The alley running between Hall Place NW and Tunlaw Road NW in Glover Park is hardly an alley anymore. It’s narrow and choked with weeds, and bamboo makes it impassable sans machete. Jersey barriers block one entrance, and a retaining wall holding up one side of the alley appears to be crumbling.

Hall Place resident Tim Robinson obtained permits to park in a spot behind his house last summer. So he called the District Department of Transportation (DDOT) to have the jersey barriers at the front of the alley removed. But soon after they’d been taken away, Tunlaw Road property owner Ron Bitondo had them put back, citing the instability of the retaining wall. (The alley sits 8 feet above the edge of Bitondo’s property.)

Robinson says DDOT officials told him they’d hire an engineering firm to analyze the alley and come up with some proposals for fixing it, but a short while later, another DDOT official—Robinson doesn’t remember exactly who—said nothing was going to happen with the alley because of a “political issue with your neighbor.”

Bitondo co-chaired D.C. Council Chairman Linda Cropp’s mayoral campaign. Says Robinson, “Linda Cropp is in his pocket.”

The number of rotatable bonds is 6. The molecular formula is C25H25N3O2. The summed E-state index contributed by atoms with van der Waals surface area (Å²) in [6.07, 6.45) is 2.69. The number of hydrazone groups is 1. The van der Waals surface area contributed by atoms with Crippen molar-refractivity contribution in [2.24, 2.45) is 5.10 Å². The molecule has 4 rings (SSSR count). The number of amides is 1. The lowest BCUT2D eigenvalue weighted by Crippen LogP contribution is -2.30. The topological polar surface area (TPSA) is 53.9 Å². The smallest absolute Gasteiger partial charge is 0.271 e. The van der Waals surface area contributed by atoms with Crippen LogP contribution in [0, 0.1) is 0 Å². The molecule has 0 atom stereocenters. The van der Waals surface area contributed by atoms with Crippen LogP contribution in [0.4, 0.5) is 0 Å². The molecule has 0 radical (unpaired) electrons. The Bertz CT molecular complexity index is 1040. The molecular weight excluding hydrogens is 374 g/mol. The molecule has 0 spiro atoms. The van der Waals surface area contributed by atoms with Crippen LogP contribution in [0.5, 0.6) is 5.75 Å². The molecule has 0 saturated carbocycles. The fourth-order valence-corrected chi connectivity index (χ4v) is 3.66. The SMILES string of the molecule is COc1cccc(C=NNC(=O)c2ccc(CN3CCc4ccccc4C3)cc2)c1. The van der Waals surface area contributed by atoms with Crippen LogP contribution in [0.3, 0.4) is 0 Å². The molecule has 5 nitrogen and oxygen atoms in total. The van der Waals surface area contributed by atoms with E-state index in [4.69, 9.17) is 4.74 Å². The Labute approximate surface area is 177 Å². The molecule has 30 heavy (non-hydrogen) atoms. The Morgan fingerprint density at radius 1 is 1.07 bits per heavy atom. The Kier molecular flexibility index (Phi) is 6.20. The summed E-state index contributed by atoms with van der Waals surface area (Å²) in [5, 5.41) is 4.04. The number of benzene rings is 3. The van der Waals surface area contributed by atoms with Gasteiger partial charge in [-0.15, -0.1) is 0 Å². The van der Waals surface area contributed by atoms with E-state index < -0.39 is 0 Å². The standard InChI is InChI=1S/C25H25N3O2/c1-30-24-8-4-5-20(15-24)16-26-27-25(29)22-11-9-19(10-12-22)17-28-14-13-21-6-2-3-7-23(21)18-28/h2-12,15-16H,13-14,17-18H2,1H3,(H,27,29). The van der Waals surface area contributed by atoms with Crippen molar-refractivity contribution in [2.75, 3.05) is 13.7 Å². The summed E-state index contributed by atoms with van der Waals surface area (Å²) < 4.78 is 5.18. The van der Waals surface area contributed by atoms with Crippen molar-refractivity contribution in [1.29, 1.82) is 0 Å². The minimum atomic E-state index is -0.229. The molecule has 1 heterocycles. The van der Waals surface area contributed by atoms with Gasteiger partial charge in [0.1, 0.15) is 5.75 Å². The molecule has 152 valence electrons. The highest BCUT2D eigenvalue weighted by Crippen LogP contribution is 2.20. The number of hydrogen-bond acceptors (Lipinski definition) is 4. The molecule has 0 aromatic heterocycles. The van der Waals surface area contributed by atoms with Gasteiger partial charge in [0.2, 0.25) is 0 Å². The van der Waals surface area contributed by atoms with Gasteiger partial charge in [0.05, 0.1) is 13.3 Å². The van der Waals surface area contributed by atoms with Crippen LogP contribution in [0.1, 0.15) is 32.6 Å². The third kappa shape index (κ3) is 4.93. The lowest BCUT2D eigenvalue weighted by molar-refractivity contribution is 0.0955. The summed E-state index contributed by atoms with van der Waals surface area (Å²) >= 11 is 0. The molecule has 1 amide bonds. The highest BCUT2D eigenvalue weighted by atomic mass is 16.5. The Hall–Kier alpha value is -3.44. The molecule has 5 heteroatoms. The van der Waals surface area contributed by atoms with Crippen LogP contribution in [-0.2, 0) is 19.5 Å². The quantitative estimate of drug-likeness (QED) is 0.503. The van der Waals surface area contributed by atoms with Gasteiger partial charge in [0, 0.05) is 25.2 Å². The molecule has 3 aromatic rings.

In the fall, Bitondo submitted an application to close the alley to the city surveyor, complete with a petition with neighbors’ signatures and a $1,870 fee. His petition has wound up as a bill before the D.C. Council to have the alley closed—typical alley-closing procedure.

And now rages a fight that’s seen neighbors taking sides—one side of the alley against the other. The Tunlaw folks who live down below the alley support closure; Hall Placers want it left alone for a variety of reasons, the chief one being that a closed alley reverts to private ownership; they’d be responsible for long-neglected pieces of land and would have to pay taxes on it, too.

At an Oct. 10 D.C. Council hearing on the alley, Robinson forced Cropp to acknowledge that she had more-than-typical relationship with Bitondo. But Cropp denied that his financial support of her campaign had anything to do with the alley legislation.

A city employee testified at the hearing that the rules had been followed, and Bitondo denies any impropriety. “It’s taking the normal process across the board,” he says.